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derstanding, and the source of all mise- extremely careful not to load too much ries and misfortunes.

on their tender minds, for that perThere are, at this present time, a plexes them, especially as the imaginaparticular set of people in the world, tion is taken up at this time of life who, not deserving the appellation of with various objects, which strike it rational beings, live in a manner quite each in their turo. It is likewise very diferent to the common rule, by squao necessary for the tutor to study the dering away, in a profuse and lavish various dispositions of those he inteethod, at the hoary season of their structs ; by wbich means be is capable yans, what they have made shift, by of judging bow to suit his precepts to the sweat of their brows, to amass work more upon their minds; for, during their youth; as if age had such

“ Children, like teoder osiers, take the charios in it

, as to provide for itself bow, ly a miraculous and immediaté man. And as they first are fashioned, so they ber. This predominant folly reduces grow.” then, in the end, to a vain and in. Since according to the instructions efectual remorse for their past actions; given, so will they regulate their future whilst others, in their youth, instead of lives. While the parent and master are minding their affairs at home, fiod no tbus busied in justructing them, those pleasure but when they are pursuing so instructed inust not strive to oblite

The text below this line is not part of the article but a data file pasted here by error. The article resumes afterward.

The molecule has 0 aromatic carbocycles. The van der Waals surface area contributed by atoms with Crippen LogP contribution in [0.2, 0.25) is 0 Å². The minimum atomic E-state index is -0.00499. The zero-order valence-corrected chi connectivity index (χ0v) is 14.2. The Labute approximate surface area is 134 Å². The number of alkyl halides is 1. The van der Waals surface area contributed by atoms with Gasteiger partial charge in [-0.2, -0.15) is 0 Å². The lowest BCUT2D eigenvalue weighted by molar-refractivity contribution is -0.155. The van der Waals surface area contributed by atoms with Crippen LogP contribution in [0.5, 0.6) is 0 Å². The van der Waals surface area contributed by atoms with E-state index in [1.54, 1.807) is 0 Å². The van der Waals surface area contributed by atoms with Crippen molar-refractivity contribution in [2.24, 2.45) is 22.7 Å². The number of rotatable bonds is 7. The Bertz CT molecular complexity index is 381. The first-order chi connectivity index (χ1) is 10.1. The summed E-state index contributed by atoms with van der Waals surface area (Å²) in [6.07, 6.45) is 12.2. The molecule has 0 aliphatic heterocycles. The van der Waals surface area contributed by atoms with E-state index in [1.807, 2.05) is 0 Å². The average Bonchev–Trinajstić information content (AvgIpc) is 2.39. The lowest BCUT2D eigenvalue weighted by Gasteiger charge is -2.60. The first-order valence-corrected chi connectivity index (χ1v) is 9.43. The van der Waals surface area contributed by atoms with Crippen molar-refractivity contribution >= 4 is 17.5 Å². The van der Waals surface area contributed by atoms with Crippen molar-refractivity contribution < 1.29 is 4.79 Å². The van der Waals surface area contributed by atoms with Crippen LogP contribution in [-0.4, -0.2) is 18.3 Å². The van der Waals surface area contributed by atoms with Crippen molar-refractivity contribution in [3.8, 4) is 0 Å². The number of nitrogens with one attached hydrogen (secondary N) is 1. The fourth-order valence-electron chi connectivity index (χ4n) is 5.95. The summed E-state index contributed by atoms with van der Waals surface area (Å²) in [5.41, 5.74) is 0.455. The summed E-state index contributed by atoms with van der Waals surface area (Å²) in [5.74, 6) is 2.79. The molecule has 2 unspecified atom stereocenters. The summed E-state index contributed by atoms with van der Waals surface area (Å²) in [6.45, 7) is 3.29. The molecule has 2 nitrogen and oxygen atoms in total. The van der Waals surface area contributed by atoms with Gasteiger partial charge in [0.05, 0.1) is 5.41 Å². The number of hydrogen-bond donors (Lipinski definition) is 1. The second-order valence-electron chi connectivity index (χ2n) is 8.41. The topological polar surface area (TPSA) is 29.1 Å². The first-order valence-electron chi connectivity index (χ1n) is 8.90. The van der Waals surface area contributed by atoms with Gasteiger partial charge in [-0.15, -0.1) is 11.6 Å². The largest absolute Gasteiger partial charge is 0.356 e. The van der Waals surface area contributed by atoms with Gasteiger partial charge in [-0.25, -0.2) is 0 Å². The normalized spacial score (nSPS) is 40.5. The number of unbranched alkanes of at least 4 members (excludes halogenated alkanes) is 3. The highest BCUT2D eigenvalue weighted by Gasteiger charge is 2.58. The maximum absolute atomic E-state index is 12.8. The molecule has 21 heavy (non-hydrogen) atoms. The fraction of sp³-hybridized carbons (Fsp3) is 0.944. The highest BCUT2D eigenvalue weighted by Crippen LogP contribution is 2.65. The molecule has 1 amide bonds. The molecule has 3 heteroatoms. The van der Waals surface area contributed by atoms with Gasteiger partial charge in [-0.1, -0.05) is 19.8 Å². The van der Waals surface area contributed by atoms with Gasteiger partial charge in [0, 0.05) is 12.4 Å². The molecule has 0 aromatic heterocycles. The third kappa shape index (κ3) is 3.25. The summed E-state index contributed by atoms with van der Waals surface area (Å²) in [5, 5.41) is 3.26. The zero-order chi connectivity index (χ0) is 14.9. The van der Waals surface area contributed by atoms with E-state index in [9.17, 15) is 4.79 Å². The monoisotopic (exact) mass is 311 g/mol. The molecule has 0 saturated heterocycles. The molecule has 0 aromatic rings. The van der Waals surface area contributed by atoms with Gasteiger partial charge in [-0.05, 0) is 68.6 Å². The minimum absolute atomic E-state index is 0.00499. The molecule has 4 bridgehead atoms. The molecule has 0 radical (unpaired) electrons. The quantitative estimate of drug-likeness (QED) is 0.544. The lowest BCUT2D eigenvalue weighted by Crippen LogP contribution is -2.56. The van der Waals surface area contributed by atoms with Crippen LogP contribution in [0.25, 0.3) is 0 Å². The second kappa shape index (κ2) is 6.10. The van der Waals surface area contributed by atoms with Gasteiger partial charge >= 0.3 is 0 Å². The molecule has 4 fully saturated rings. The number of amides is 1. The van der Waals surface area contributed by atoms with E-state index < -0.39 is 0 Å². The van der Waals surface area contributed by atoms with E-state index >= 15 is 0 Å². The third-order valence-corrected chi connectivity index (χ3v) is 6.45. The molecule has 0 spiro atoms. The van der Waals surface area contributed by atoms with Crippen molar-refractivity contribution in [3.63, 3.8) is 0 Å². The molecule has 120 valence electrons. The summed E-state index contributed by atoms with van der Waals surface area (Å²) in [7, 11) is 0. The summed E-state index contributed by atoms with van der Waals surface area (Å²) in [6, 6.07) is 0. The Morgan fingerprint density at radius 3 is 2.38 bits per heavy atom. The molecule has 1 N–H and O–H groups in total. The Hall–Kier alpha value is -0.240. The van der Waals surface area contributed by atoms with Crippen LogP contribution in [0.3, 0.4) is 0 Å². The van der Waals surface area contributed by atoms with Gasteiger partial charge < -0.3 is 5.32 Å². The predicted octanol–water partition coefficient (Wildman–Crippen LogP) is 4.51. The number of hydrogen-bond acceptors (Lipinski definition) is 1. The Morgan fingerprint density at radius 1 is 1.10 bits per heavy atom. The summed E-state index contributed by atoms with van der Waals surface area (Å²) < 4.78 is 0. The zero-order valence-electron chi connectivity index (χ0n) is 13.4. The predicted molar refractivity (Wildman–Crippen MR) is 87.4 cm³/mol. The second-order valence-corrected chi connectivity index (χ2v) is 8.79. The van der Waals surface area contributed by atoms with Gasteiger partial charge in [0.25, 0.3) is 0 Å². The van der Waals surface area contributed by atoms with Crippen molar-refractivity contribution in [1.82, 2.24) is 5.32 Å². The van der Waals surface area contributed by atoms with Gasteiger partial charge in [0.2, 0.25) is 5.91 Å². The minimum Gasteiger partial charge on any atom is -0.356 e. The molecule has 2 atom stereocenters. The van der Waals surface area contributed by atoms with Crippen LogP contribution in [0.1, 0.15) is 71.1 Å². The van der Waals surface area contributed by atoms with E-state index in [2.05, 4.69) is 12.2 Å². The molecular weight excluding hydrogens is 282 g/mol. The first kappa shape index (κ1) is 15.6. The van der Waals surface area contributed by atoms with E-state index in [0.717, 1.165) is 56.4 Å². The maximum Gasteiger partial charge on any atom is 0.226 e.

their unseasonable recreations abroad. rate the wholesome precepts communiPo Bat let them be reminded, that they cated unto them by their well wishers,

take the wrong course to attain their but endeavour, by a diligent attention, endezvours, and, in a short time, will and earvest application, to lay up in the kad themselves obliged to take up with volume of their memory all their sage the culpable and detestable occupation admonitions: they will find themselves of begging or stealing, and from thence amply repaid in the pleasures that arise experience the just panishments due to from a perseverance therein : and let ragabonds and thieves. If we would not any one say to bimself—"I am yet taste the comforts and pleasures of life too young to regard these things." Let when we are old, let us, in the time of them remember, by such delays they are youth, strive so to mavage our affairs, insensibly pushed on, from height to that we may, without reflections on our height, till they arrive at the extreme pest conduct, eojoy the fruits of our verge of ruin and dissipation. Let us